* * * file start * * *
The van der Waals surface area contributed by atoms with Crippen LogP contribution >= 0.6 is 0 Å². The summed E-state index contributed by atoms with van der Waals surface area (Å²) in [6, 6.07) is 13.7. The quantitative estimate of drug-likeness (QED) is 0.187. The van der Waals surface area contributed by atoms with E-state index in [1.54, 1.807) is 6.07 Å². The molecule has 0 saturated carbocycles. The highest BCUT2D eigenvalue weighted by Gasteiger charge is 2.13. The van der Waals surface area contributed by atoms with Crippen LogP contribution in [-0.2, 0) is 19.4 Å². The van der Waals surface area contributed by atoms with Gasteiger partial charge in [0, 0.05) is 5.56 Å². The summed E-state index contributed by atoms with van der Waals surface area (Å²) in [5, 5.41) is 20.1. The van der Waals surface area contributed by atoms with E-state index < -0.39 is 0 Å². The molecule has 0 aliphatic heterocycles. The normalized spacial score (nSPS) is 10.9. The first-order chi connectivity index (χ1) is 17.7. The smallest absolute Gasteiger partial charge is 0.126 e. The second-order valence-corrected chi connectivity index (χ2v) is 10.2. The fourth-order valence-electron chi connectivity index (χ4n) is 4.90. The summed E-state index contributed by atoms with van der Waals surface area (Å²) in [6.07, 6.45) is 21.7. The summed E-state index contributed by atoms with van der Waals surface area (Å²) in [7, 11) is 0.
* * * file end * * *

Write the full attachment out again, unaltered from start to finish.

The van der Waals surface area contributed by atoms with Crippen LogP contribution >= 0.6 is 0 Å². The summed E-state index contributed by atoms with van der Waals surface area (Å²) in [6, 6.07) is 13.7. The quantitative estimate of drug-likeness (QED) is 0.187. The van der Waals surface area contributed by atoms with E-state index in [1.54, 1.807) is 6.07 Å². The molecule has 0 saturated carbocycles. The highest BCUT2D eigenvalue weighted by Gasteiger charge is 2.13. The van der Waals surface area contributed by atoms with Crippen LogP contribution in [-0.2, 0) is 19.4 Å². The van der Waals surface area contributed by atoms with Gasteiger partial charge in [0, 0.05) is 5.56 Å². The summed E-state index contributed by atoms with van der Waals surface area (Å²) in [5, 5.41) is 20.1. The van der Waals surface area contributed by atoms with E-state index < -0.39 is 0 Å². The molecule has 0 aliphatic heterocycles. The normalized spacial score (nSPS) is 10.9. The first-order chi connectivity index (χ1) is 17.7. The smallest absolute Gasteiger partial charge is 0.126 e. The second-order valence-corrected chi connectivity index (χ2v) is 10.2. The fourth-order valence-electron chi connectivity index (χ4n) is 4.90. The summed E-state index contributed by atoms with van der Waals surface area (Å²) in [6.07, 6.45) is 21.7. The summed E-state index contributed by atoms with van der Waals surface area (Å²) in [7, 11) is 0.